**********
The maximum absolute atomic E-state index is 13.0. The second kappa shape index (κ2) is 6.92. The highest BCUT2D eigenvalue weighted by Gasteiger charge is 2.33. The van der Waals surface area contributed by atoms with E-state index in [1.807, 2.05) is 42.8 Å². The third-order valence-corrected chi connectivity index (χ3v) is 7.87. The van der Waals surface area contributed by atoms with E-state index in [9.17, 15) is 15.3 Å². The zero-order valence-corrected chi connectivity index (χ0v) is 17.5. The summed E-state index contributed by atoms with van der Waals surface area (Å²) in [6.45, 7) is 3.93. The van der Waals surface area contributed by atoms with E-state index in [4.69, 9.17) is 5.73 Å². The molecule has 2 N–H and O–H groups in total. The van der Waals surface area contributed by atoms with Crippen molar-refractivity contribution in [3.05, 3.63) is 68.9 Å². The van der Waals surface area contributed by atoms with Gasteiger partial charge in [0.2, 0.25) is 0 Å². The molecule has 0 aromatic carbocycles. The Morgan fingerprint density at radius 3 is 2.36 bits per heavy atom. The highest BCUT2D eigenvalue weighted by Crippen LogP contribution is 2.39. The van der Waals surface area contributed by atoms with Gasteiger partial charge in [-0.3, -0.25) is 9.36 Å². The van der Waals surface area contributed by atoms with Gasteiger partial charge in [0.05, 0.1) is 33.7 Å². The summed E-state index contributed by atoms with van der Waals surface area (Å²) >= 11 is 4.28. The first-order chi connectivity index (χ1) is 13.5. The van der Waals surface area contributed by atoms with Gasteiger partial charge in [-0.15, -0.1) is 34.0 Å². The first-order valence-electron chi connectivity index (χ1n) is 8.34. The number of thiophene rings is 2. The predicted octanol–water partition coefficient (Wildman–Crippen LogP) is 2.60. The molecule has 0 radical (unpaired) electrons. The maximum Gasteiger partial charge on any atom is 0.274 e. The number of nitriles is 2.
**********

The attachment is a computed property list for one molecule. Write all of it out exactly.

The maximum absolute atomic E-state index is 13.0. The second kappa shape index (κ2) is 6.92. The highest BCUT2D eigenvalue weighted by Gasteiger charge is 2.33. The van der Waals surface area contributed by atoms with E-state index in [1.807, 2.05) is 42.8 Å². The third-order valence-corrected chi connectivity index (χ3v) is 7.87. The van der Waals surface area contributed by atoms with E-state index in [9.17, 15) is 15.3 Å². The zero-order valence-corrected chi connectivity index (χ0v) is 17.5. The summed E-state index contributed by atoms with van der Waals surface area (Å²) in [6.45, 7) is 3.93. The van der Waals surface area contributed by atoms with E-state index in [4.69, 9.17) is 5.73 Å². The molecule has 2 N–H and O–H groups in total. The van der Waals surface area contributed by atoms with Crippen molar-refractivity contribution in [3.05, 3.63) is 68.9 Å². The van der Waals surface area contributed by atoms with Gasteiger partial charge in [0.2, 0.25) is 0 Å². The molecule has 0 aromatic carbocycles. The Morgan fingerprint density at radius 3 is 2.36 bits per heavy atom. The highest BCUT2D eigenvalue weighted by Crippen LogP contribution is 2.39. The van der Waals surface area contributed by atoms with Gasteiger partial charge in [-0.3, -0.25) is 9.36 Å². The van der Waals surface area contributed by atoms with Gasteiger partial charge in [0.05, 0.1) is 33.7 Å². The summed E-state index contributed by atoms with van der Waals surface area (Å²) >= 11 is 4.28. The first-order chi connectivity index (χ1) is 13.5. The van der Waals surface area contributed by atoms with Gasteiger partial charge in [-0.15, -0.1) is 34.0 Å². The first-order valence-electron chi connectivity index (χ1n) is 8.34. The number of thiophene rings is 2. The predicted octanol–water partition coefficient (Wildman–Crippen LogP) is 2.60. The molecule has 0 radical (unpaired) electrons. The maximum Gasteiger partial charge on any atom is 0.274 e. The number of nitriles is 2.